How Online PDA Affects Relationships

Are you one of those people who gush about their relationship online? Or are you the type who keeps things private, and privately scoff at couples who feel the need to flaunt their affection for each other?

A recent research study hypothesized and concluded, in a limited capacity, that online PDA on Facebook signals and results in a happy, longer-lasting relationship.

The study gathered data from college students, coming back and checking in on these couples’ relationships after six months, the period when most college couples drift apart. The trend was that those who regularly posted about and to their significant other stayed together.


Facebook posts as public declarations of commitment

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‘Public’ in a sense that you declare your affection among friends and family, something that otherwise only happens during engagements and weddings.

The study hypothesized that similarly, couples who ‘commit’ through their online posts on Facebook work harder to keep the relationship going, or at least keep it going even when things have cooled or gone rocky.

Would you do that? Many couples do. They stay together for the sake of appearances, to save face among their friends and family who witnessed their declarations for each other, until a catalyst--like one of them seeing another person--and they finally break it off.

 

Here are some trends and conclusions from the study:


  • "The more participants listed themselves as 'in a relationship’' with their partners, shared dyadic photographs, and wrote messages on their partner's wall, the more commitment they experienced."


  • But… “Partners that wrote excessively on their loved one's Facebook wall often did not stand quite such good chances of remaining coupled up. Writing on a loved one's wall is perceived as a sign of commitment, while being on the receiving end of the same behaviour, it starts to look like over-sharing.”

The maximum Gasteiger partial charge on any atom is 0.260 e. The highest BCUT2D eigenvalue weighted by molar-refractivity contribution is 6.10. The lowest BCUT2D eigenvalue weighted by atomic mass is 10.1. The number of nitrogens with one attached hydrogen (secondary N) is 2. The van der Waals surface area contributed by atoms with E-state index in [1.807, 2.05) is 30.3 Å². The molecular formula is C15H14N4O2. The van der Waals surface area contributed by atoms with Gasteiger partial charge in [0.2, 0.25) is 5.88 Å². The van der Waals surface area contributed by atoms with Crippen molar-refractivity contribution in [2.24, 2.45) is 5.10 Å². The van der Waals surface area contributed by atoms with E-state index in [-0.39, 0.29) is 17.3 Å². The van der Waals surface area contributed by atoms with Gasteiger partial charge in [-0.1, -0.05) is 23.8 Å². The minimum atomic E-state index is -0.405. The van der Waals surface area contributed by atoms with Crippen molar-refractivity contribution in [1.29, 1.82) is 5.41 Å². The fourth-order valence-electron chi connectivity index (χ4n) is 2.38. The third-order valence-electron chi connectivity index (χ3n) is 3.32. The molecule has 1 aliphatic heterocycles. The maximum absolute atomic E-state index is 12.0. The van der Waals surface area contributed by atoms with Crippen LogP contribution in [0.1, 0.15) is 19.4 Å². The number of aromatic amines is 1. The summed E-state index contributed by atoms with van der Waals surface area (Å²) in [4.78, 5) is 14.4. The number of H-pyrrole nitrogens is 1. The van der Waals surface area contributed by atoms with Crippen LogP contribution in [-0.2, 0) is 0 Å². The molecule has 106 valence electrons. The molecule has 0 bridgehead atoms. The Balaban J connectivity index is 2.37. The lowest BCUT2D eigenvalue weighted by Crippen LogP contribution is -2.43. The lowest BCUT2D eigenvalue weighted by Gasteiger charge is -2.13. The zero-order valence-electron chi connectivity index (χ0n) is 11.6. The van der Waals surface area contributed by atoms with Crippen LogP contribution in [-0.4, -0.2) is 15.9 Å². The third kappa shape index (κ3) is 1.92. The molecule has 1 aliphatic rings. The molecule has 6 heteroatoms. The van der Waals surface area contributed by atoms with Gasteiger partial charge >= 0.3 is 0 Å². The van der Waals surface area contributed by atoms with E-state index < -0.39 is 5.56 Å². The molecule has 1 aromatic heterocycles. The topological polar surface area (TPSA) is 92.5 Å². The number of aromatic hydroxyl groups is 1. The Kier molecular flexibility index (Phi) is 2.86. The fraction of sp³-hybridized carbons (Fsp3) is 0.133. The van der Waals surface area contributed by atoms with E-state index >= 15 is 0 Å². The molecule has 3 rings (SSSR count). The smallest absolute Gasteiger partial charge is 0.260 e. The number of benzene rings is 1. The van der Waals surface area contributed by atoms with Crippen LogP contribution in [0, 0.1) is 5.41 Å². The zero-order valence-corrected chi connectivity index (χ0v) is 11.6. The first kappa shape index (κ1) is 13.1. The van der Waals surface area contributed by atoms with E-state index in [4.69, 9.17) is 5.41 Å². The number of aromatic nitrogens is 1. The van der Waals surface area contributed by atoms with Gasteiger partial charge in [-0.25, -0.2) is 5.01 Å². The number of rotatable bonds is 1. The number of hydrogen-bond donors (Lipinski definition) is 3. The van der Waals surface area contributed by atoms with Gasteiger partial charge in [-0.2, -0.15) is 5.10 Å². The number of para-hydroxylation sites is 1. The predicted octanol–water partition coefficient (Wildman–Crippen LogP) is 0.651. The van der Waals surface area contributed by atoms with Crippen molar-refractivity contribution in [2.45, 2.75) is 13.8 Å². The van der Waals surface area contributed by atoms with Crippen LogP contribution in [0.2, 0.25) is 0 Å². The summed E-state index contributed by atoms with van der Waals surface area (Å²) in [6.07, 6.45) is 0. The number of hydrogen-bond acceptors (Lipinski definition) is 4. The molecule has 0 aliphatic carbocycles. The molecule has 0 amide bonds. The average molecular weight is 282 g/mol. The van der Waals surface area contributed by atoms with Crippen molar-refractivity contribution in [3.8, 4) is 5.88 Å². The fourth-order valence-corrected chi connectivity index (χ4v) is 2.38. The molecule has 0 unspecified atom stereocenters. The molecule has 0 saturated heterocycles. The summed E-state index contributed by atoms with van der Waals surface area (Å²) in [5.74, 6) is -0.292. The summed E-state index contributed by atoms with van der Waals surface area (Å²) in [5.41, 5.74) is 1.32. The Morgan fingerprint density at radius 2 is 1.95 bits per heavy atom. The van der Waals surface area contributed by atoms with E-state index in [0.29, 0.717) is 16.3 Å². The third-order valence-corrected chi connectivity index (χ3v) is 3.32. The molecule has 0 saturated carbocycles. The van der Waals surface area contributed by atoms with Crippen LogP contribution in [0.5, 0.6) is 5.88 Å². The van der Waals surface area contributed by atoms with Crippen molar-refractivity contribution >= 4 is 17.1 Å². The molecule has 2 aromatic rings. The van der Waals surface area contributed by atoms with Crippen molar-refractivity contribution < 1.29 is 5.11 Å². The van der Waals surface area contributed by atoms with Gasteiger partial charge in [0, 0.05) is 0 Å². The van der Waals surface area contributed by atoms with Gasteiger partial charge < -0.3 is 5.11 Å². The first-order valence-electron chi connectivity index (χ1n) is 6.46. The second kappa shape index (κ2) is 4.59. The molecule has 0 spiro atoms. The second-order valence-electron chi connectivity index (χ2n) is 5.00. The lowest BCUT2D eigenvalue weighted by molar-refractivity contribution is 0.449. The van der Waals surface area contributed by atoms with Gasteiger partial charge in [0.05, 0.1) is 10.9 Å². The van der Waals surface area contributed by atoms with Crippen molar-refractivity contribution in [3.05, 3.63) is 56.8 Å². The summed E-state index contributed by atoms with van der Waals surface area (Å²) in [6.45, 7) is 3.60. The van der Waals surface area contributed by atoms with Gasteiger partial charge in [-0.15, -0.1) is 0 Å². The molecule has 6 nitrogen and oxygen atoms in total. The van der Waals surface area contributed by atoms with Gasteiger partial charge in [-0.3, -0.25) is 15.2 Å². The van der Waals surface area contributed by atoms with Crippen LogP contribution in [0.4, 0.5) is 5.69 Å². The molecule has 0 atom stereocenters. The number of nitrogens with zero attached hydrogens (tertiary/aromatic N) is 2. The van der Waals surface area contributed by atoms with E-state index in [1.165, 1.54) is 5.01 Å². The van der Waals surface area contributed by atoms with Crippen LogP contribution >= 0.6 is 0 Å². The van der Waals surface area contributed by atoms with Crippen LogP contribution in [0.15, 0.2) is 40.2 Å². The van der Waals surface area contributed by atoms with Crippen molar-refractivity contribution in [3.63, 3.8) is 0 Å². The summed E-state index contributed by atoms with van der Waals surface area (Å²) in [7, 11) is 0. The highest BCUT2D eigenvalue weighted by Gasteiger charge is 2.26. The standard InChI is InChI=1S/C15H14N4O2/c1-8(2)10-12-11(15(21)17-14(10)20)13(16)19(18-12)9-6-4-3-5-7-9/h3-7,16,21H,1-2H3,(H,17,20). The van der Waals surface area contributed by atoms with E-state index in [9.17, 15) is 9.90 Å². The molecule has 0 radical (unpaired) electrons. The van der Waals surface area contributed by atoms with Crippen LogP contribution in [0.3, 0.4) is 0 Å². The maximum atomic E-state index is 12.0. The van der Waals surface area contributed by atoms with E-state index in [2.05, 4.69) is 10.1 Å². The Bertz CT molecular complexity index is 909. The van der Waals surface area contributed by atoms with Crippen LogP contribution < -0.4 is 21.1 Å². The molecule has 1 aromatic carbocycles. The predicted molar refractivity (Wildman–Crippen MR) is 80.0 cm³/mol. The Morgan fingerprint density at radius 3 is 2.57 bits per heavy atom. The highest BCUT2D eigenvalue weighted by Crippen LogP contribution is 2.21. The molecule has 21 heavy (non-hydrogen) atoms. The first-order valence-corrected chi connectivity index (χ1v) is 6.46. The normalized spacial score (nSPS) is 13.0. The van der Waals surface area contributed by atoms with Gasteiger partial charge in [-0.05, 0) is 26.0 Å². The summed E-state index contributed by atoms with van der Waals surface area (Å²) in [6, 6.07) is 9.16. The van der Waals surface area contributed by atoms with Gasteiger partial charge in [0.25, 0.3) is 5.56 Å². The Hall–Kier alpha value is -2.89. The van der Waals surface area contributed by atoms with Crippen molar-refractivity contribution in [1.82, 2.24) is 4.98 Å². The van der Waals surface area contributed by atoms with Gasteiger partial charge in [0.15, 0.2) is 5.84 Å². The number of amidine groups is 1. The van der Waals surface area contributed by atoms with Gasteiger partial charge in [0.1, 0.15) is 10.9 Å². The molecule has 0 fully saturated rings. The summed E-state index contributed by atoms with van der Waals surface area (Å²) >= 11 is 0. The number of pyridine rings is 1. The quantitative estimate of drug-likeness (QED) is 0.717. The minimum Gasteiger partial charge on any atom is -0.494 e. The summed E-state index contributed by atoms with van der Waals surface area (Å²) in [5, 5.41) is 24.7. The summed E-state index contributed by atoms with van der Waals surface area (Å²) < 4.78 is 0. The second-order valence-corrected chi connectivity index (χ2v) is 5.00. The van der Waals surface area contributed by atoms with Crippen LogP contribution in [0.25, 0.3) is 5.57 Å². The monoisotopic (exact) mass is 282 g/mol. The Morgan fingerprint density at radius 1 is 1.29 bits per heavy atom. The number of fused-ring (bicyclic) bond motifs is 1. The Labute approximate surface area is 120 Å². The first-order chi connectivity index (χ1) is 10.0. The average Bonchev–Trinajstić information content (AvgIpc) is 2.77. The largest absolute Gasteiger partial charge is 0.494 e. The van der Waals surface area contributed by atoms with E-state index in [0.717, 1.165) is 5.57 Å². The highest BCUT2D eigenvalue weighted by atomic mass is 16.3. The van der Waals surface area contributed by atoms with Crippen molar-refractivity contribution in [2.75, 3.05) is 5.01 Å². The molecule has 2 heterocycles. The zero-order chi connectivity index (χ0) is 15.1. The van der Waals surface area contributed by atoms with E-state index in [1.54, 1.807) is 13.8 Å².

• “Public self-presentations performed on Facebook also affect how people feel about a relationship partner.”


  • “Online social networks can fit into the “public commitment” theory, which dictates that we begin to view ourselves "in ways that are consistent with [our public claims].”

 

Mature couples and their online PDA

70% of over-50s are online with a Facebook account, and of these, 40% are very active users. Those in the online dating scene are even more glued to social media, coming across potential dates in Facebook communities as much as in online dating sites.

There are no statistics yet on how much online PDA goes on among mature couples, but the study did limit itself to Facebook. Online dating couples are often quite ‘vocal’ on Instagram.

 

Is online PDA an indicator of an ideal man/woman?

Is it? It all depends on individual tastes. And note that while being the giver of an online public display of affection might feel good, recipients often find it awkward.

Another study earlier this year by Jon D'Angelo mentioned a rather startling but otherwise true enough insight: "What you post about yourself online matters -- what you post may be who you become."

So if someone is affectionate online, are they just as sweet face to face? Or are they affectionate online as a simple extension of their real selves? And what would this say of those reticent in social media, but are real teddy bears in real off-screen?

Mature Match supposes that here is another proof of the importance of meeting and getting to know someone,regardless of their online personas.